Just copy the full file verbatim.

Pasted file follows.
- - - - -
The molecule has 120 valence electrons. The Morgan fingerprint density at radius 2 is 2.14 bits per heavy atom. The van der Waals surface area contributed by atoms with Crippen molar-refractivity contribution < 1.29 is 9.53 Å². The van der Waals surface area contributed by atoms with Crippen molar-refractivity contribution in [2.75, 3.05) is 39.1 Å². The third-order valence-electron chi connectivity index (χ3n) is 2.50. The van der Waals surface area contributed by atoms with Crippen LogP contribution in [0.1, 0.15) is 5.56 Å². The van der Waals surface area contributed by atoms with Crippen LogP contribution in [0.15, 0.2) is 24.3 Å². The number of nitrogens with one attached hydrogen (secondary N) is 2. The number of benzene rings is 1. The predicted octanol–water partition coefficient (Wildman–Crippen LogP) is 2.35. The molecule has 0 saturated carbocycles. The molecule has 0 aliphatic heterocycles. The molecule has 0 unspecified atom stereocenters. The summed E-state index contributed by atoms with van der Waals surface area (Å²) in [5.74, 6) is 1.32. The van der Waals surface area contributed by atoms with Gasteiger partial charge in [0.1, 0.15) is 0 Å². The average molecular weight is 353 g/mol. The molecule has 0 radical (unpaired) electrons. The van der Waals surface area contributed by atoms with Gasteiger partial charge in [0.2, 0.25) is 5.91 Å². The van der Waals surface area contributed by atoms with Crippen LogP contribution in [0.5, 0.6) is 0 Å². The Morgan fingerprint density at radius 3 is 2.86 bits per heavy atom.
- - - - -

The molecule has 120 valence electrons. The Morgan fingerprint density at radius 2 is 2.14 bits per heavy atom. The van der Waals surface area contributed by atoms with Crippen molar-refractivity contribution < 1.29 is 9.53 Å². The van der Waals surface area contributed by atoms with Crippen molar-refractivity contribution in [2.75, 3.05) is 39.1 Å². The third-order valence-electron chi connectivity index (χ3n) is 2.50. The van der Waals surface area contributed by atoms with Crippen LogP contribution in [0.1, 0.15) is 5.56 Å². The van der Waals surface area contributed by atoms with Crippen LogP contribution in [0.15, 0.2) is 24.3 Å². The number of nitrogens with one attached hydrogen (secondary N) is 2. The number of benzene rings is 1. The predicted octanol–water partition coefficient (Wildman–Crippen LogP) is 2.35. The molecule has 0 saturated carbocycles. The molecule has 0 aliphatic heterocycles. The molecule has 0 unspecified atom stereocenters. The summed E-state index contributed by atoms with van der Waals surface area (Å²) in [5.74, 6) is 1.32. The van der Waals surface area contributed by atoms with Gasteiger partial charge in [0.1, 0.15) is 0 Å². The average molecular weight is 353 g/mol. The molecule has 0 radical (unpaired) electrons. The van der Waals surface area contributed by atoms with Gasteiger partial charge in [0.2, 0.25) is 5.91 Å². The van der Waals surface area contributed by atoms with Crippen LogP contribution in [0.5, 0.6) is 0 Å². The Morgan fingerprint density at radius 3 is 2.86 bits per heavy atom.